You mean I don’t have to hold down a billion jobs in the Giga economy? I was closing in on that number, but then I retired.
Am curious if this young woman, Viola Rothschild is connected to the Rothschild family at all.
She is a Fulbright scholar from Bowdoin College, then Oxford, member of Council on Foreign Relations. Writing for FP.com, owned by Washingtonpost group (Jeff Bezos)
Fires fueled by burning dung within a tent with only a hole in the roof for ventilation may have come close.
There are some interesting YouTube videos about foreigners doing “gig” jobs in China, as phony DJs, people put in meetings to make an impression you have foreigners involved in your company etc.
These are supposedly called “white monkey” jobs because you just jump around but have no brains and really aren’t there for anything but show. As can be guessed there is no political correctness in China.
Was at a trade show in China. As part of our group, had a lovely young blonde American woman with us. I would consider her "plump."
Some Chinese men (I think workers at the venue) were wandering around and stopped to look at her. They learned I spoke Chinese, so started to pepper me with questions. How much does she weigh? Do American men like fat girls? Will she be able to find a husband?
Chinese have taboo topics, but almost none of them match our own Western taboo / PC topics.
[Chinese have taboo topics, but almost none of them match our own Western taboo / PC topics.]
There is very little recognition of the fact that somehow, even blue collar Chinese emigres with little or no education and no English somehow seem to do well overseas. The question is whether *any* of China’s development had to do with the Party’s rule, as opposed to its undoing of its past disastrous economic policies.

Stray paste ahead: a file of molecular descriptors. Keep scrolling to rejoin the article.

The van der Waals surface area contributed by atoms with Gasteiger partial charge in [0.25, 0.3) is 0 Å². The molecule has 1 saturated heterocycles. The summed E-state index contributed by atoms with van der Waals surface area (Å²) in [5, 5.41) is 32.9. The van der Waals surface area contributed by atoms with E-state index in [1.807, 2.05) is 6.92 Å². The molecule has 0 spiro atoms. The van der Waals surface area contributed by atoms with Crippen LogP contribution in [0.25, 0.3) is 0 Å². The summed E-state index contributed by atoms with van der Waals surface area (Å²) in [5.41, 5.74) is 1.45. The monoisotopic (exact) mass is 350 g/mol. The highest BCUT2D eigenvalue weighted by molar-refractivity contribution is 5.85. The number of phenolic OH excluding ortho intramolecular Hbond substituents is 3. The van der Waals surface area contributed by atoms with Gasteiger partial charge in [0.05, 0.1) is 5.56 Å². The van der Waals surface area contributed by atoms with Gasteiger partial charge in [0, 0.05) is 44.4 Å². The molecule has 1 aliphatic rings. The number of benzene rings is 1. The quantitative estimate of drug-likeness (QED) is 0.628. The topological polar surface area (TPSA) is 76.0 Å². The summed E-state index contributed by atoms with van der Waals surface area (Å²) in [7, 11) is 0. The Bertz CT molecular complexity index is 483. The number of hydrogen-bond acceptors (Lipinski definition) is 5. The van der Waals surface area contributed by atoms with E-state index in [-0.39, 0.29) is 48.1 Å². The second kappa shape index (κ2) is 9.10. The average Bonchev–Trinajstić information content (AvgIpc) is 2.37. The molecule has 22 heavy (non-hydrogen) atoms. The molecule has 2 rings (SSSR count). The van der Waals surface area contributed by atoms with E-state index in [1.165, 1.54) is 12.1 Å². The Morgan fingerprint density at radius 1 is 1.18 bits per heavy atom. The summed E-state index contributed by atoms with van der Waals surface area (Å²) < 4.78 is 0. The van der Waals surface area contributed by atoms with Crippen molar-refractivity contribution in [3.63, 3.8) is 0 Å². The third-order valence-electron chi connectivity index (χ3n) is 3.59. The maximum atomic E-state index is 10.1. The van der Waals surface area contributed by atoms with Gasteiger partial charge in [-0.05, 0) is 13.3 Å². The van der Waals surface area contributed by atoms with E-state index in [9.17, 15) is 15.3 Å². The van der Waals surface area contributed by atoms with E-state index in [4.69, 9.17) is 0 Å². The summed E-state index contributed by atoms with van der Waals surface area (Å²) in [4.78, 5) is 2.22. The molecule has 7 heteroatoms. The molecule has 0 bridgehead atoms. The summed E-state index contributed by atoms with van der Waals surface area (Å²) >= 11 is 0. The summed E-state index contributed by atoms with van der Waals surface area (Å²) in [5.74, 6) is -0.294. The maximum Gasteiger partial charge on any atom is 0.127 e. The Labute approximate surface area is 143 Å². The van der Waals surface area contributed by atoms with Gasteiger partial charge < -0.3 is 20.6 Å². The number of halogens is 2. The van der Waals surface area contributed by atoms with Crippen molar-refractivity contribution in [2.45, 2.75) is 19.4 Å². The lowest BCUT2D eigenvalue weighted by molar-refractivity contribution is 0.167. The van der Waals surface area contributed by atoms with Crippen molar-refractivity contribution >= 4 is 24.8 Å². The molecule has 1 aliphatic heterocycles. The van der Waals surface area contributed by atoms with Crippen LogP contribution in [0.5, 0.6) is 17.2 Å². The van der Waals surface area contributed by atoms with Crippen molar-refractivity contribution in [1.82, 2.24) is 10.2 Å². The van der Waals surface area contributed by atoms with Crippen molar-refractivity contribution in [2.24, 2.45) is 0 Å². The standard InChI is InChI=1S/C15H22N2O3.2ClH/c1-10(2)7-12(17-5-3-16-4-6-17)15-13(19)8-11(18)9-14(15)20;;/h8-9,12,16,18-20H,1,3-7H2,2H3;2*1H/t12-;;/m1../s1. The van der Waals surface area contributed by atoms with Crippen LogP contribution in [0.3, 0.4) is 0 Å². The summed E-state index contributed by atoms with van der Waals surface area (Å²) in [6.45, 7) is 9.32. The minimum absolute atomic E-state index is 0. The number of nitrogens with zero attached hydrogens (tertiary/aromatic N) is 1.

“The land ownership bubble is huge.”
In Communist China, all urban land is owned by government as per the Chinese constitution.
It gets leased out on long-term leases.
“people have been doing whatever it takes to survive and prosper for generations.”
It reminds me of the song: “Country Boys Can Survive”.
’propel the transition from a manufacturing to a service-based economy.’ ... Why would China want to do this?”
To copy the US and also because Chinese manufacturers are becoming more labor efficient.
“Pollution of every form in China is greater than humanity has ever endured.”
The UK killer fogs of the early 1950’s were bad.
They were so dense that a woman about to gave birth drove to the hospital with her car door open and looked down on the dividing line of the road so she could steer her car.
“Why would China want to do this?(transition from a manufacturing to a service-based economy.)”
China is dis proportionally dependent on manufacturing goods for export (which makes them vulnerable - all their eggs in one basket). There is also just not enough potential global market remaining for them to take, to maintain such high growth rates going forward, as they enjoyed over the last decades, based on manufacturing alone. They need to produce millions of new jobs annually for their youth, and their manufacturers are shedding jobs through rapid automation. They have to diversify.
The long party is likely coming to an end for the Chinese mercantilist model of exporting manufactured goods.
“Are wages and salaries already so high that they cannot compete with Vietnam Nam and other cheap SE Asian countries?”
Yes, China is no longer the low cost labor market. The cost spread is already wide, and continuing to grow.
“The question is whether *any* of Chinas development had to do with the Partys rule”
Average GDP growth in Russia was higher the last 70 years under the Czars, then the 70 years under the communists.
Communism is a huge drag on any economy - the more it is tried, the worse things get, and the less it is applied, the better things get.